The major aim of managing skin reactions within irradiated areas is to minimise modification of the prescribed radiotherapy and/or EGFR inhibitor regimens, which might compromise efficacy. It is important to recognise that the choice of radiotherapy dose and schedule is at the discretion of the radiation oncologist and should not be influenced, in the absence of compelling data, by the concomitant administration of the EGFR inhibitor. While there is an increase in acute toxicity associated with altered fractionation, relative to conventional fractionation, there are no data to indicate that EGFR inhibitors, such as cetuximab, cannot be used with altered fractionation regimens. In fact, a majority of patients received altered fractionation regimens in combination with cetuximab in the recent phase III trial comparing combination treatment with radiotherapy alone [9].

General management of radiation dermatitis is presented along with treatment measures according to the NCI CTCAE (version 3) grading of dermatitis (Table 4), divided into three categories, i.e. grade 1, grades 2–3 and grade 4.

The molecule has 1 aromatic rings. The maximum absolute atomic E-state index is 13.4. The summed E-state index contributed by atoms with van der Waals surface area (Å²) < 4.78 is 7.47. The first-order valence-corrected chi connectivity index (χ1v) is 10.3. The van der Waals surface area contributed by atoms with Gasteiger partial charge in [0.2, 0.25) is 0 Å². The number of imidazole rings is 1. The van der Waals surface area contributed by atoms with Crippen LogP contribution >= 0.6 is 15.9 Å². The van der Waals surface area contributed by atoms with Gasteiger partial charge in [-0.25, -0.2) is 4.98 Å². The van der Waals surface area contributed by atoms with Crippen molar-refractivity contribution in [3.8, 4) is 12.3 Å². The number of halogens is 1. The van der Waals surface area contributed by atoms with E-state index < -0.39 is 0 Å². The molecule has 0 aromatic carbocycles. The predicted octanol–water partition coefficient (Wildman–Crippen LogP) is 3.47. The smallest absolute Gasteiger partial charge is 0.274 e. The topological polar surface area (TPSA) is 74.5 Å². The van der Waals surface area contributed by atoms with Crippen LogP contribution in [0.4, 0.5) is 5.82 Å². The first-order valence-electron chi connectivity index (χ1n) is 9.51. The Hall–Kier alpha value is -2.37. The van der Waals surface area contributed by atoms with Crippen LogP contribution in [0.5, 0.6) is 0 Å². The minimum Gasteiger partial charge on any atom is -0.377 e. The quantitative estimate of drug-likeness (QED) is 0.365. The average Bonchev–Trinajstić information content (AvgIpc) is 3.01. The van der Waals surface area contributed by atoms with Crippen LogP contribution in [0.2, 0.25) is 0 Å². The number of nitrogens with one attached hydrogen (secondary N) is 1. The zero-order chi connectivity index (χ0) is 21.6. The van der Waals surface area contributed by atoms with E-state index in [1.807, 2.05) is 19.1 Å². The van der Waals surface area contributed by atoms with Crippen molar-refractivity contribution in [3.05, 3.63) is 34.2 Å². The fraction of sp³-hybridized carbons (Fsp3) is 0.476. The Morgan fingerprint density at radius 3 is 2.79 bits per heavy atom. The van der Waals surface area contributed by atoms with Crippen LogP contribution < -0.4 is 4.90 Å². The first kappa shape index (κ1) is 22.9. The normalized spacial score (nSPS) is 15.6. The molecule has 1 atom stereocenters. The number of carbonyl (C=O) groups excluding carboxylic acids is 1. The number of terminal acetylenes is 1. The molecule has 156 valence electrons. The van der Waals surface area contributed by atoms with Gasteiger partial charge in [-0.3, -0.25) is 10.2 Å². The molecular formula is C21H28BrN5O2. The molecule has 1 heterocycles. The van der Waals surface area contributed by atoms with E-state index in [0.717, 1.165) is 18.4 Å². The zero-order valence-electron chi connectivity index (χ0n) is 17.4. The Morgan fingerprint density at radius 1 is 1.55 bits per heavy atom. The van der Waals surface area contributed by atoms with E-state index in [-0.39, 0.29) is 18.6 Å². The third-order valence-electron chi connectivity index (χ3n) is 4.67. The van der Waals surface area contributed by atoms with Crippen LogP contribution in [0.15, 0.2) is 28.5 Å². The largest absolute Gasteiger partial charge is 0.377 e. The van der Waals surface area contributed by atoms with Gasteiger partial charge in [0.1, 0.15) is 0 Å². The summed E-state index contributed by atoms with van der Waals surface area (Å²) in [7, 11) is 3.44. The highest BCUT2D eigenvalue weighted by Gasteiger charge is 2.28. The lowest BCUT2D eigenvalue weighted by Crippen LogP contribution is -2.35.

Table 4.

Grade-specific management of radiation dermatitis in patients with squamous cell carcinoma of the head and neck receiving radiotherapy and cetuximab: a summary

Grade of radiation dermatitis Grade 1 Grade 2 Grade 3 Grade 4 
Definition of radiation dermatitis (NCI CTCAE, v3.0) Faint erythema or dry desquamation Moderate to brisk erythema; patchy, moist desquamation, mostly confined to skin folds and creases; moderate oedema Moist desquamation other than skin folds and creases; bleeding induced by minor trauma or abrasion Skin necrosis or ulceration of full thickness of dermis; spontaneous bleeding from involved site 
General management approaches See General management 
Maintain hygiene and gently clean and dry skin in the radiation field shortly before radiotherapy 
Topical moisturisers, gels, emulsions and dressings should not be applied shortly before radiation treatment as they can cause a bolus effect, thereby artificially increasing the radiation dose to the epidermis 
Grade-specific management approaches Use of a moisturiser is optional Keep the irradiated area clean, even when ulcerated Verify that radiation dose and distribution are correct 
If anti-infective measures are desired, antibacterial moisturisers (e.g. triclosan or chlorhexidine-based cream) may be used occasionally In the absence of clinical signs of infection, one or combinations of the following topical approaches may be used: Requires specialised wound care with the assistance of the radiation oncologist, dermatologist and nurse, and should be treated on a case by case basis